Use ‘I’ statements

Clarify to developers that it is not a universal statement or generalization. Rather, it’s an observation or one perspective as per the code written. 

Hence, use ‘I’ while writing constructive feedback. It not only fosters an open and receptive environment for discussing code changes and improvements but also makes it easier for both sides to look for solutions. 

This makes developers less defensive about their work and more open to pair programming and learning opportunities. 


‘The code is hard to follow’ should be changed to ‘I am finding this flow of code a bit challenging to follow.’ 

Suggest solutions

Always suggest solutions and guidance on how they can improve. It could be a framework, method, or API. It doesn’t mean giving a complete solution but sharing an improvement strategy. This will save developers time in implementing these suggestions and address issues (which they might have overlooked). Also, they will be able to learn new techniques, best practices, and coding standards to improve their coding skills. 

Use examples as well so they understand the solution practically. 


If the loop structure is inefficient, suggest a solution like ‘Consider using a ‘for-each’ loop instead of a ‘for’ loop for better readability and concise code.’

Share learning resources

Apart from solutions, share learning resources with them. It could be related to the areas where developers need improvement, new industry trends, or code review best practices. It will help them stay updated with the current trends and improve their understanding of specific technologies and frameworks. Resources such as relevant documentation, tutorials, and online courses work wonders. 

This will help developers take ownership of their learning and foster a sense of autonomy.


Instead of simply pointing out the developer’s blindspot, for example – Not familiar with the new framework’s syntax. Write this – ‘I noticed some challenges with the syntax of the new framework. I recommend checking this document ‘Framework Documentation.’ as it provides clear examples and explanations.’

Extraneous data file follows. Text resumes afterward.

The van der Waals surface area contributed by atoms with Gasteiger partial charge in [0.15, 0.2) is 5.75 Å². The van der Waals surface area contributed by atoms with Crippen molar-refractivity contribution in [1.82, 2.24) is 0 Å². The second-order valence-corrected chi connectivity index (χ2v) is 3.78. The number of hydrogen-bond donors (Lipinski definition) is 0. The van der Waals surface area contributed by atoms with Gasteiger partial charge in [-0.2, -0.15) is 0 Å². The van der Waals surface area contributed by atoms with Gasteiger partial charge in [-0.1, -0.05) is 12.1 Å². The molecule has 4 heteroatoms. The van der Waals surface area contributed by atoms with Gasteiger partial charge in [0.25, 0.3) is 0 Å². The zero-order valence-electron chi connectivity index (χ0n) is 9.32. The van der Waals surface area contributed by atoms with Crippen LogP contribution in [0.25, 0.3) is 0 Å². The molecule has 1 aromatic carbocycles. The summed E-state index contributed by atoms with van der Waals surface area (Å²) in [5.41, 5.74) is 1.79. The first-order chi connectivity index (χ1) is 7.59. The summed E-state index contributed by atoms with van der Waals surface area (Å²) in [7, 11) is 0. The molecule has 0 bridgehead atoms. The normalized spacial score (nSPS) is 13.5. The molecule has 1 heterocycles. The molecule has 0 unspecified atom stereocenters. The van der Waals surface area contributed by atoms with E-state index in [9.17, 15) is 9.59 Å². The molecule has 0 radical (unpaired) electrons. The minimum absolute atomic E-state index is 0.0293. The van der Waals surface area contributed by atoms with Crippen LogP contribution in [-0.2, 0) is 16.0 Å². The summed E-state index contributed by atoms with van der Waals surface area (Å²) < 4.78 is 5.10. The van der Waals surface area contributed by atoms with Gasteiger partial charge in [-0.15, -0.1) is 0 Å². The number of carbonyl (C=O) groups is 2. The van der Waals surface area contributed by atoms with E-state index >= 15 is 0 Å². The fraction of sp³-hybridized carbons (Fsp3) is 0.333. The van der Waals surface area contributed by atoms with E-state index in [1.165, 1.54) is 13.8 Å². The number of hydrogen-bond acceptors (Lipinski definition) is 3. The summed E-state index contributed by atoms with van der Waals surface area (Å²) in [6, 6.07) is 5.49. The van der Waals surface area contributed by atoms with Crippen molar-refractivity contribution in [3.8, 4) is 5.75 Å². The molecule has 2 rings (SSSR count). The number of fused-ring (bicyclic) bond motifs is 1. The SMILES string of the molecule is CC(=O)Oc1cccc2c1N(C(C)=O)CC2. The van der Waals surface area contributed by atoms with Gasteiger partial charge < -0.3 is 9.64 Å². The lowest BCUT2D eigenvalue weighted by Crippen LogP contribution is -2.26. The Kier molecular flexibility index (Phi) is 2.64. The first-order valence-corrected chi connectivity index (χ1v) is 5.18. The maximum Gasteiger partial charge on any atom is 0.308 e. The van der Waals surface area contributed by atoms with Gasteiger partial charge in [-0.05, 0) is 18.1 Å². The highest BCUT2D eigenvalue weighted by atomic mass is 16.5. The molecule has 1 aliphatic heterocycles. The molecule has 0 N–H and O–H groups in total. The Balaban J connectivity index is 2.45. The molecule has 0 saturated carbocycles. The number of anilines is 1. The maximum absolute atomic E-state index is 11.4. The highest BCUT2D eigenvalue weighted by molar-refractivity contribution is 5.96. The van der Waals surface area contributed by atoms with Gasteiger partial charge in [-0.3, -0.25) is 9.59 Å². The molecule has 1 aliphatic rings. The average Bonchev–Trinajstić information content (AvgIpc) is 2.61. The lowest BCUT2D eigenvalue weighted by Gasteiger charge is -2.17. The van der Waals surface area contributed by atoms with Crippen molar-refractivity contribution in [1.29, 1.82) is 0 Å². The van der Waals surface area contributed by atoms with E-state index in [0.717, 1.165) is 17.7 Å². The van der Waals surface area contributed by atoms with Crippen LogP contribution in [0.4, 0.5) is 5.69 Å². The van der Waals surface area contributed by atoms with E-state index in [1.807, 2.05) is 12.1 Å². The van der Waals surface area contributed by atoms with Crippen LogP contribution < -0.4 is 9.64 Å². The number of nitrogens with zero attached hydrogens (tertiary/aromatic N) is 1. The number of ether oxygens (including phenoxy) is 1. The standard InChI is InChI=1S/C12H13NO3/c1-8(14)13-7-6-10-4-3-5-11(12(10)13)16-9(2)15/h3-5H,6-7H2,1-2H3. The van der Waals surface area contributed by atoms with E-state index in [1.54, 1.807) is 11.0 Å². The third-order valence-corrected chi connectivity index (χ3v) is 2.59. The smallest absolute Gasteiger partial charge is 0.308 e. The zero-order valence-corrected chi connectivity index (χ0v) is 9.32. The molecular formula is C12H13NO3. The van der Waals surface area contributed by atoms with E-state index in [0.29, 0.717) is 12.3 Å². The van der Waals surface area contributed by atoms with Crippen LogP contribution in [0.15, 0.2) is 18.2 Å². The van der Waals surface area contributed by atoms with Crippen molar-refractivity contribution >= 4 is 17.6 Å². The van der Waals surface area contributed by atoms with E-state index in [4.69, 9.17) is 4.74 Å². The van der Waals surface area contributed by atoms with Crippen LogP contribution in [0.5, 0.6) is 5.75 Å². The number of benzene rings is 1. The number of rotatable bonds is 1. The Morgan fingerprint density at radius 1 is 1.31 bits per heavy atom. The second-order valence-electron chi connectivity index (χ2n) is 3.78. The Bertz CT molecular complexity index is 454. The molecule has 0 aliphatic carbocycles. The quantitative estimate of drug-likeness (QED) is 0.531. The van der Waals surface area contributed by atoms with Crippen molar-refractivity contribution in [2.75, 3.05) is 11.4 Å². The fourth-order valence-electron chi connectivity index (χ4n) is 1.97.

Keep code reviews small

Review code frequently as it reduces the need to make the process lengthy. Long code reviews would be overwhelming and confusing for developers since they need to make a lot of changes and improvements altogether. Even after doing it frequently, the code reviews take hours, break it down into small parts. 

Smaller code reviews allow developers to understand the reason behind the constructive feedback. Hence, they can make changes to the code without any dilemma or misunderstanding. 


Suppose a developer has submitted a large pull request that considers various features and changes. 

Instead of sharing feedback all at once, say this ‘Let’s first focus on the changes related to the new feature implementation. Once done, we can move on to reviewing the improvements in the existing code.’ 

Appreciate your developers

Effective code reviews take place when both positive and constructive feedback is included. Developers may make a few mistakes here and there. But, this doesn’t come from a bad place. They are improving, growing, and giving their best. 

Hence, pat their backs on the things they have done correctly. Positive feedback creates a culture of recognition and gratitude which improves collaboration and communication. 

This also lets development teams to continue put efforts and strive for excellence.


When recognizing their efforts, say this ‘Nice job on the new feature. Your attention to detail and writing readable code is commendable.’  

Use automated code review tools

Use code review tools to help in assessing the quality of code. These tools can help in spotting bugs and vulnerabilities, detecting code smells, syntax errors, security vulnerabilities, and many more. It also gives visibility into changes, hence, making the feedback more focused and contextually relevant. 

These tools also ensure that the code adheres to the coding standards and best practices. 

Typo: Automated code review tool

Typo’s automated code review tool identifies issues in your code and auto-fixes them before you merge to master. This means less time reviewing and more time for important tasks. It keeps your code error-free, making the whole process faster and smoother.

Key features:

  • Supports top 8 languages including C++ and C#
  • Understands the context of the code and fixes issues accurately
  • Optimizes code efficiently
  • Provides automated debugging with detailed explanations
  • Standardizes code and reduces the risk of a security breach

To know more about this feature, Book your demo today


The code review process might be time-consuming, but, it is rewarding too. It helps in knowing whether the code needs refactoring, has bugs or errors, or anything else that could hamper its performance. 

Follow the 10 tips mentioned above to encourage collaboration, open communication, and knowledge sharing among developers. 

Happy reviewing!